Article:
Why aren’t people saving? Millions of Americans are struggling with student loans, medical bills and other debts, says Andrew Meadows, a San Francisco-based producer of “Broken Eggs,” a documentary about retirement. Central bankers hiked their short-term interest rate target last month to a range of 0.25% to 0.50% from near-zero, but that’s still a small return for savings left in bank accounts. Indeed, personal savings rates as a percentage of disposable income dropped from 11% in December 2012 to 4.6% in August 2015, according to the Bureau of Economic Analysis, and now hover at 5.5%.

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Mexico First to Approve Prostate Cancer Drug Invented at Weizmann Institute

Compliments of Haaretz

Mexico has become the first nation to approve a drug based on bacterial chlorophyll to treat early-stage prostate cancer. The breakthrough technique invented by Israeli scientists, which seems to involve no side effects to speak of and can preclude prostate removal, is also undergoing approval processes in Europe.

The combined therapy of the novel drug, Tookad Soluble, and laser illumination was invented at the Weizmann Institute of Science, Rehovot. Clinical development was done together with Steba Biotech, a Luxembourg company specializing in prostate cancer therapies.

The therapy, provided as an outpatient procedure lasting just a few hours, has been approved by the Mexican health authority Cofepris for the focal treatment of early-stage prostate cancer, Weizmann announced Monday.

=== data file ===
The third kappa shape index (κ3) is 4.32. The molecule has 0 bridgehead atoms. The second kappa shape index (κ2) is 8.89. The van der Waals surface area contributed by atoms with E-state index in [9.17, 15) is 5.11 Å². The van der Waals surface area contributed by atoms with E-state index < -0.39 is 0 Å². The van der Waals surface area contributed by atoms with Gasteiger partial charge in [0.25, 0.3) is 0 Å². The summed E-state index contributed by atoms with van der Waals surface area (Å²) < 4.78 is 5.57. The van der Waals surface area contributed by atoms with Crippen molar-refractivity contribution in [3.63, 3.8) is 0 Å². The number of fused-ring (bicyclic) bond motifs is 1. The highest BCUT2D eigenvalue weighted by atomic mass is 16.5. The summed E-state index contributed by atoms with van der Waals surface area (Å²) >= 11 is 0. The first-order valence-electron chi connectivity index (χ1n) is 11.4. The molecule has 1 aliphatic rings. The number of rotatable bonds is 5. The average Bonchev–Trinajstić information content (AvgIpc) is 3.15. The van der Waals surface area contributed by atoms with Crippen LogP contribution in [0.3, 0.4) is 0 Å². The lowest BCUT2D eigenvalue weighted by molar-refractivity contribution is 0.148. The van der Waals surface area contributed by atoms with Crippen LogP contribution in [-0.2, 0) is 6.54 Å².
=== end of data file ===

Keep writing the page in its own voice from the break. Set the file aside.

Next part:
Focal treatment is a cousin of targeted treatment. The idea is to treat diseased tissue while not touching noncancerous tissue, since many of the cancer therapies are generally poisonous or otherwise obnoxious to the body. It is the latest wrinkle in prostate cancer therapy, as an alternative to whole-gland therapy, culminating in radical excision of the offending gland.

The therapy paradigm developed by Prof. Yoram Salomon of the Biological Regulation Department and Prof. Avigdor Scherz of the Plant and Environmental Sciences Department at Weizmann consists of an intravenous Tookad infusion, immediately followed by shining near-infrared laser light “inserted” into the sick tissue using thin optic fibers, guided by ultrasound.

Plants famously use chlorophyll to turn sunlight energy into food. Certain bacteria can do the same. Scherz is the one who first cooked up Tookad in his lab from bacteriochlorophyll.

Chlorophyll-containing bacteria are microscopic, but here we see they can proliferate to the point of being noticed by NASA: A bloom of cyanobacteria forming around Fiji. Norman Kuring, NASA Earth Observatory, Wikimedia Commons.